25 May 2016

Comic Review: Doctor Who - The Fallen


Words by Matt Michael

January to April 1999: leading up to the third anniversary of the movie, and coming off the back of one of its more involved story arcs, the DWM comic strip presented The Fallen. Of all the eighth Doctor spin offs, in any form, this is the only story that’s a direct sequel to his one and only TV appearance.

Most obviously, this is the only spin-off (barring an issue of the IDW strip and a couple of single panels in later DWMs) to feature Grace Holloway – a character Big Finish has conspicuously and consistently refused to use, despite the availability of Daphne Ashbrook. It’s a big moment – her reveal as the part one cliffhanger gets a full-page panel - and one the strip makes the most of.

However, Scott Gray doesn’t merely drop Grace in as a nod to the movie, but as a way to examine some of its implications. The connection is made clear from the off. In part one, a preacher warns against the sin of pride, and man playing god. A whole load of commentary about the movie highlighted the references both to James Whale’s Frankenstein (whose eponymous character declares, ‘Now I know what it’s like to be a god!’), and to the Christ-like imagery associated with the eighth Doctor (rising from the grave, wrapped in a shroud; the crucifixion poses he strikes, and the ‘crown of thorns’ the Master forces him into).

In The Fallen, Grace has been using the remnants of what she believes to be the Master’s Time Lord DNA to try to ‘hold back death’ for all humankind. She will be the resurrection and the life, believing that the Doctor, like some angelic messenger, had indicated that this was her destiny. Sadly, she’s mistaken – the Master’s DNA is actually that of the snake morphant, which has now merged with Grace’s collaborator, Professor Donald Stark, to create a voracious new monster blob that’s working its way through London’s surplus population. This is essentially the story of The Lazarus Experiment, eight years early.

Grace is also working with MI6 – a deal with the devil in the shape of Leighton Woodrow, a man who looks like the Ainley Master and has a nice line in dry wit. His interest in regeneration is less messianic than Grace’s – he just sees the benefit of ‘operatives [who can] completely regenerate their appearance at will’, thus providing a back-door origin story for James Bond. Woodrow gets very little to do, but he’s memorable enough that Gray brought him back six years later for the swansong McGann strip The Flood.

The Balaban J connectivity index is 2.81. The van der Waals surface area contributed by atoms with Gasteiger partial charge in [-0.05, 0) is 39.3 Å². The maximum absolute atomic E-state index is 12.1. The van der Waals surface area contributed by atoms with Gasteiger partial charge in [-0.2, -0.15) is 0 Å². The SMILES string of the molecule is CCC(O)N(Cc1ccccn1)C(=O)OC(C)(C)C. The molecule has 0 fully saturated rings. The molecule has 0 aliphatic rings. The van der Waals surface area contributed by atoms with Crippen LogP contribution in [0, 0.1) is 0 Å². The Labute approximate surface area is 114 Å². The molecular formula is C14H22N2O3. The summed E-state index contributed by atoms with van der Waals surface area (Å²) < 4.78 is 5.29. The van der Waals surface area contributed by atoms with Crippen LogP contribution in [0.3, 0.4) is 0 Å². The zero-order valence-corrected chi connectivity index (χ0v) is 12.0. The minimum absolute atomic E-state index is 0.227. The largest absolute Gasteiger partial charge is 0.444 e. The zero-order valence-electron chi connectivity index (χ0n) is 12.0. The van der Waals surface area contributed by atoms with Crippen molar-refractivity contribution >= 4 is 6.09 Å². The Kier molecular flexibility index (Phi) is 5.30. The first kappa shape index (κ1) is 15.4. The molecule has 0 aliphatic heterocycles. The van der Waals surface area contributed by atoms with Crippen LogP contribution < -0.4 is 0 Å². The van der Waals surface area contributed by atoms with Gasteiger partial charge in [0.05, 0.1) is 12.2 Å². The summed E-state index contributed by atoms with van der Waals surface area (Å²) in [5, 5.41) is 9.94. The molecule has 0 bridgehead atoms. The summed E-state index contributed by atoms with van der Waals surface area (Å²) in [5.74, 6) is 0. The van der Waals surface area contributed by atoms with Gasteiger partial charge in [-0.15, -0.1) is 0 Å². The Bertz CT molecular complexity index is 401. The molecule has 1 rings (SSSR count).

Grace’s failure to recognise the danger of what she’s doing: her blinkered, single-minded determination to create a half-human, half-Time Lord hybrid is shown to be the result of her over-thinking everything the Doctor said to her. His hints that she will be an important historical figure; mentioning her dream of ‘holding back death’, even revealing his great secret (he is, himself, a human/Time Lord hybrid), all these have coalesced in her mind to convince Grace of her righteousness. In this, she’s like pretty much every fan writer in the late 1990s, who’d pored over each line of the TV Movie, looking for hints about what a McGann series would be like, desperately drawing on those 90 minutes to try to hold back Doctor Who’s death.

The arrogance of Professor Stark, the hubris of Grace, and, ultimately, the Doctor are all examples of individuals playing god. This means that the strip’s resolution – the Doctor’s averted act of Christ-like self-sacrifice to destroy Stark – ends the story on a slightly cursory but thoroughly appropriate note.

The Doctor is relatively passive throughout – as the eighth Doctor often was in the pre-Big Finish spin offs. He spends a lot of time raging against Grace, Woodrow, Stark – before finally recognising his own failure in dropping into someone’s life, transforming it, and moving on without a thought of the consequences. His shamefaced admission that he needs to be called out on his meddling, and his parting snog with Grace are meant to heal the wound, and to close their story (although he leaves her with a dog whistle in case she needs him again).

But that’s not quite the end – the mysterious preacher who’s been cropping up through the story turns out to be the third major character of the TV Movie. The Master’s return adds a further weight to the story (which, at only four parts, is a lot shorter than many of the strips), turning it into the opening shot of a new, multi-part arc that took the strip through to the conclusion of its black and white era.

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